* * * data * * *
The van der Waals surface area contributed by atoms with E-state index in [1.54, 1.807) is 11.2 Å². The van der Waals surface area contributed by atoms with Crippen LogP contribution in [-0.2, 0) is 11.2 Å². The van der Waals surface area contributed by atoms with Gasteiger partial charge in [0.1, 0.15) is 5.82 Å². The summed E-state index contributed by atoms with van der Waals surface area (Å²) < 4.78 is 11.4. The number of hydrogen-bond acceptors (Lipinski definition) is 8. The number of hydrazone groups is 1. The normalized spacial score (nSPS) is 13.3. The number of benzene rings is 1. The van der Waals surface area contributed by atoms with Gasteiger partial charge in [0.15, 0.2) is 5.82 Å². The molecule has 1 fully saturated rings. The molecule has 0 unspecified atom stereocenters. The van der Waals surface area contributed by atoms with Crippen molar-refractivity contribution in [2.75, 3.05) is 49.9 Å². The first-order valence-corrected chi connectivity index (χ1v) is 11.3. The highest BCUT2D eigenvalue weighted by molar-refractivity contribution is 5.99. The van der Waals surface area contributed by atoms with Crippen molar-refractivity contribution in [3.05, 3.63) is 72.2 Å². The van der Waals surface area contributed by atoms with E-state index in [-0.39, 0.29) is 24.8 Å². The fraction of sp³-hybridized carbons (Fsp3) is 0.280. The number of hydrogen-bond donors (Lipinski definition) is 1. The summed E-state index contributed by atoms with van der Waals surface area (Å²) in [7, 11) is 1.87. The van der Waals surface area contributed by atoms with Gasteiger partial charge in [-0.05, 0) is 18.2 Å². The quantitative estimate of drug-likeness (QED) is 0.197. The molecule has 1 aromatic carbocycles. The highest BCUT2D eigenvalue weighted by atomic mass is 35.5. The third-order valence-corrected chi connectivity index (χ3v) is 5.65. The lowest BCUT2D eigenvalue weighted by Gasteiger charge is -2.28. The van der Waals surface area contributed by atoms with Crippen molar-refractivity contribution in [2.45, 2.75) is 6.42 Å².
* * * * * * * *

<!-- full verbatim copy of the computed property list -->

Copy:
The van der Waals surface area contributed by atoms with E-state index in [1.54, 1.807) is 11.2 Å². The van der Waals surface area contributed by atoms with Crippen LogP contribution in [-0.2, 0) is 11.2 Å². The van der Waals surface area contributed by atoms with Gasteiger partial charge in [0.1, 0.15) is 5.82 Å². The summed E-state index contributed by atoms with van der Waals surface area (Å²) < 4.78 is 11.4. The number of hydrogen-bond acceptors (Lipinski definition) is 8. The number of hydrazone groups is 1. The normalized spacial score (nSPS) is 13.3. The number of benzene rings is 1. The van der Waals surface area contributed by atoms with Gasteiger partial charge in [0.15, 0.2) is 5.82 Å². The molecule has 1 fully saturated rings. The molecule has 0 unspecified atom stereocenters. The van der Waals surface area contributed by atoms with Crippen molar-refractivity contribution in [2.75, 3.05) is 49.9 Å². The first-order valence-corrected chi connectivity index (χ1v) is 11.3. The highest BCUT2D eigenvalue weighted by molar-refractivity contribution is 5.99. The van der Waals surface area contributed by atoms with Crippen molar-refractivity contribution in [3.05, 3.63) is 72.2 Å². The van der Waals surface area contributed by atoms with E-state index in [-0.39, 0.29) is 24.8 Å². The fraction of sp³-hybridized carbons (Fsp3) is 0.280. The number of hydrogen-bond donors (Lipinski definition) is 1. The summed E-state index contributed by atoms with van der Waals surface area (Å²) in [7, 11) is 1.87. The van der Waals surface area contributed by atoms with Gasteiger partial charge in [-0.05, 0) is 18.2 Å². The quantitative estimate of drug-likeness (QED) is 0.197. The molecule has 1 aromatic carbocycles. The highest BCUT2D eigenvalue weighted by atomic mass is 35.5. The third-order valence-corrected chi connectivity index (χ3v) is 5.65. The lowest BCUT2D eigenvalue weighted by Gasteiger charge is -2.28. The van der Waals surface area contributed by atoms with Crippen molar-refractivity contribution in [2.45, 2.75) is 6.42 Å².